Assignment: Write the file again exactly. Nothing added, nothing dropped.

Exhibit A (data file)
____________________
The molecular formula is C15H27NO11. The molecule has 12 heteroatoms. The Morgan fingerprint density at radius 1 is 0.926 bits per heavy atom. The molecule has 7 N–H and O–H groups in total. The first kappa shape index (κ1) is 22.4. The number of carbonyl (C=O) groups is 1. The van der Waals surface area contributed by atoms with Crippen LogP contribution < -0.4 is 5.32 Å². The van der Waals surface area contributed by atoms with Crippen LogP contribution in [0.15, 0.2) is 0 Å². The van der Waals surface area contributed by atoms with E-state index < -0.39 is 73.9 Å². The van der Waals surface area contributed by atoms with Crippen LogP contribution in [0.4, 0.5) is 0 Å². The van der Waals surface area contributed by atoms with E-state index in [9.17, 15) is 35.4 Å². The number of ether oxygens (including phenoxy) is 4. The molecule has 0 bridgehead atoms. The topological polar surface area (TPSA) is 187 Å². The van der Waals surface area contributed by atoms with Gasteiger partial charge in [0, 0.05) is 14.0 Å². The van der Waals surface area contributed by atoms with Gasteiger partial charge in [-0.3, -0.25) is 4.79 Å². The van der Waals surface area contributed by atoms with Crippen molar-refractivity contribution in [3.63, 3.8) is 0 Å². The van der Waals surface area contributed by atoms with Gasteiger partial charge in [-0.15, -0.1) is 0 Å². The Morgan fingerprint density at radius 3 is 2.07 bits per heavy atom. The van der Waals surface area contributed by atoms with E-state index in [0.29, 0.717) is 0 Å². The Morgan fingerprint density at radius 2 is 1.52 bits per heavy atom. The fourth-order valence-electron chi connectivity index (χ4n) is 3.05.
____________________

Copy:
The molecular formula is C15H27NO11. The molecule has 12 heteroatoms. The Morgan fingerprint density at radius 1 is 0.926 bits per heavy atom. The molecule has 7 N–H and O–H groups in total. The first kappa shape index (κ1) is 22.4. The number of carbonyl (C=O) groups is 1. The van der Waals surface area contributed by atoms with Crippen LogP contribution < -0.4 is 5.32 Å². The van der Waals surface area contributed by atoms with Crippen LogP contribution in [0.15, 0.2) is 0 Å². The van der Waals surface area contributed by atoms with E-state index < -0.39 is 73.9 Å². The van der Waals surface area contributed by atoms with Crippen LogP contribution in [0.4, 0.5) is 0 Å². The van der Waals surface area contributed by atoms with E-state index in [9.17, 15) is 35.4 Å². The number of ether oxygens (including phenoxy) is 4. The molecule has 0 bridgehead atoms. The topological polar surface area (TPSA) is 187 Å². The van der Waals surface area contributed by atoms with Gasteiger partial charge in [0, 0.05) is 14.0 Å². The van der Waals surface area contributed by atoms with Gasteiger partial charge in [-0.3, -0.25) is 4.79 Å². The van der Waals surface area contributed by atoms with Crippen molar-refractivity contribution in [3.63, 3.8) is 0 Å². The van der Waals surface area contributed by atoms with Gasteiger partial charge in [-0.15, -0.1) is 0 Å². The Morgan fingerprint density at radius 3 is 2.07 bits per heavy atom. The van der Waals surface area contributed by atoms with E-state index in [0.29, 0.717) is 0 Å². The Morgan fingerprint density at radius 2 is 1.52 bits per heavy atom. The fourth-order valence-electron chi connectivity index (χ4n) is 3.05.